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Making a Sourdough Starter from scratch

You may not know this, but a mere year and three months ago was the first time I made a yeast bread...and felt comfortable with it!  I was scared of those little yeasties.  What was that secret that I wasn't privy to.  The secret of the bread bakers.  Passed on only during the wee hours of the morning when most mortal beings are deep in the fits of REM.  I don't know why it was that Pumpkin Pie Brioche chose to let me into the club.  But that day back in November of the year two thousand nine, I felt a whisper tickle the tiny cilia in my ear.  And the world has never been the same since.

Fast forward to this month, February of two thousand eleven. I'm feeling comfortable in my breadie skin and I realize that I'm ready to take my bread making a step further.  Being comfortable in the deep end was all it took.  That, and a little, unassuming book called The River Cottage Bread Handbook.  I originally picked it up at the library, but once I sat down and read it from cover to cover, I knew it would be an invaluable resource to me.  I really felt a connection.  I think it's a fantastic and informative step-by-step guide for people like me, wanting to get out of the deep end and start climbing that high-dive. While there are many, many things I love about this book, I'm not going into a review today.  All I'll say is that I highly recommend checking it out if you're comfortable around yeast and want to go deeper.  That deeper for me, was the world of Wild Yeast.  I'd heard the words tossed around.  Poolish.  Levain.  Yet, they were elusive to me.  A bit scary, still.
But I was ready.  I wanted to bake sourdough.  This meant that I needed to create wild yeast...or a Sourdough Starter.  Um.  How stinkin' cool is that!?  Creating a living, breathing thing that needs to be cared for.  That, if treated right can live for years.  As a matter of fact, many more years than we ever could.  Phew.   That's quite a responsibility.  And here I thought I was done having kids.  I suppose that's why people name their starters.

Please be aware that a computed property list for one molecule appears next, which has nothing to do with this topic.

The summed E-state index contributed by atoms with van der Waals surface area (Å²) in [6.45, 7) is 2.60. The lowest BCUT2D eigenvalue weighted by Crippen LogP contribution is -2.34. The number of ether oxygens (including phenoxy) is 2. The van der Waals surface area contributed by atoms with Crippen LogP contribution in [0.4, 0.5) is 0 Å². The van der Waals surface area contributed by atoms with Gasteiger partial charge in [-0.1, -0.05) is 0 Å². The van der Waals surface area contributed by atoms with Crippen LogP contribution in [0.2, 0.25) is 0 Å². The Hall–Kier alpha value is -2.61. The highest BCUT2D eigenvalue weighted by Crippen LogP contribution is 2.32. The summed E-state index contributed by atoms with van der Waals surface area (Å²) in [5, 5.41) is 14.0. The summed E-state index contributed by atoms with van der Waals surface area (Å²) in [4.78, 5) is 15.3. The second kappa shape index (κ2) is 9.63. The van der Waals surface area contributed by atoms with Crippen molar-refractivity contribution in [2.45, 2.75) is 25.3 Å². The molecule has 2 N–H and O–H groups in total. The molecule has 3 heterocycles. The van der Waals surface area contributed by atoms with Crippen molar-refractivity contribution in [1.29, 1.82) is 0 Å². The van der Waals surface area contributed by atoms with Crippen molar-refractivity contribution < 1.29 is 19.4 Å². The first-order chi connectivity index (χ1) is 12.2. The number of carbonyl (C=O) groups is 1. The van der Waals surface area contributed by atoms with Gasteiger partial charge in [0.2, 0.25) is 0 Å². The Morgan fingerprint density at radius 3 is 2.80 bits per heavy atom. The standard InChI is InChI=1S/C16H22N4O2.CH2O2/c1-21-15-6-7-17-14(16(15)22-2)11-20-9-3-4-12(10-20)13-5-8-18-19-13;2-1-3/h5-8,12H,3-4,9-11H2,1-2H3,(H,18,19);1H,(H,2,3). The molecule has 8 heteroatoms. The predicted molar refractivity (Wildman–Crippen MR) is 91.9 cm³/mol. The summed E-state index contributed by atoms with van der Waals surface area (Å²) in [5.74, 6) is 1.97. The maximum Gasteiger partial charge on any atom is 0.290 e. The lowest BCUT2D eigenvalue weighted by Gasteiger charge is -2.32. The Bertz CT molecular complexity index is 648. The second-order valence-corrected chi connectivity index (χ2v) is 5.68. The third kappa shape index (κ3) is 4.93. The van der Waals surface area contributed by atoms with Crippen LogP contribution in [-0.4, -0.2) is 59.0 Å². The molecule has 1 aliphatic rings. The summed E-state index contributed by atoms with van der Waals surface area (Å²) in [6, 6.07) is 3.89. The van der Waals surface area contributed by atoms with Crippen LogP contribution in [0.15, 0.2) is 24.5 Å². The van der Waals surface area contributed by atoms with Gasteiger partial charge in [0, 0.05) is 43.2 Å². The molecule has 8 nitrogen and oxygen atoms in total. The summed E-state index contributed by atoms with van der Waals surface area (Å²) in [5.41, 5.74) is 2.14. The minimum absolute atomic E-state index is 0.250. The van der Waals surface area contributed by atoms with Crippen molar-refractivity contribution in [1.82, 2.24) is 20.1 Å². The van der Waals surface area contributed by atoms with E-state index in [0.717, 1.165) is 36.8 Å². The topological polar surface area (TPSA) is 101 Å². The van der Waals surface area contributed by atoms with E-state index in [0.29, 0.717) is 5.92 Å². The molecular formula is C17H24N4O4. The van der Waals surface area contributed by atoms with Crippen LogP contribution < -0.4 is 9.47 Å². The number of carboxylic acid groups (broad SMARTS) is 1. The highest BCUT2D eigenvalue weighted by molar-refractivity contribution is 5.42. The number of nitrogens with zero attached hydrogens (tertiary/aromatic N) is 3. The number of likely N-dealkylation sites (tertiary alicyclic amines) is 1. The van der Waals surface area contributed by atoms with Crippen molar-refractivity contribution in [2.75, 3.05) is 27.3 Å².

What exactly is a starter?  Well, simply put, it's a fermenting batter (or dough) that is used to raise bread. Something I didn't actually realize is that sourdough is a broad term that is applied to breads that are raised with wild yeasts.  Sourdoughs are defined by their (pleasantly) sour flavor and slow fermentation.  This flavor and slow fermentation process are caused by the "presence of certain bacteria, among them lactic acid bacteria."*  Lactic acid bacteria are the ones also used to make yogurt and they "colonize" the starter along with the yeasts.  By providing sugar, warm, and moisture, you can make your own sourdough starter.  You can use any type of flour you like.  Whole grain flours will produce faster and more "vigorous" results.  Although, there's no rule that says you can't use white flour.  I chose to use whole-grain spelt flour for its antiquity status.  I don't know.  Just seemed like the thing to do.  For me.

Here is a look at my journey into the world of wild yeast.

Stage One:
1 c. whole-grain spelt flour
1 c. warm water

You don't have to use this amount, just use the ratio, one to one.  Place both in a container, about 4x the volume of your initial batter.  Whisk them up vigorously.  This incorporates and in turn, more yeast spores.  If you want to do it in a stand mixer, whip it for ~10 minutes.  Pour your batter into your chosen container (use earthenware, plastic, or even glass...with a lid), put a lid on, and leave it in a fairly warm place for anywhere from 12 hours to a day or two or three.  This depends on the type of flour, the warmth of its resting spot, the amount of air whisked into it, etc.
my initial batter...whipped and poured into jar.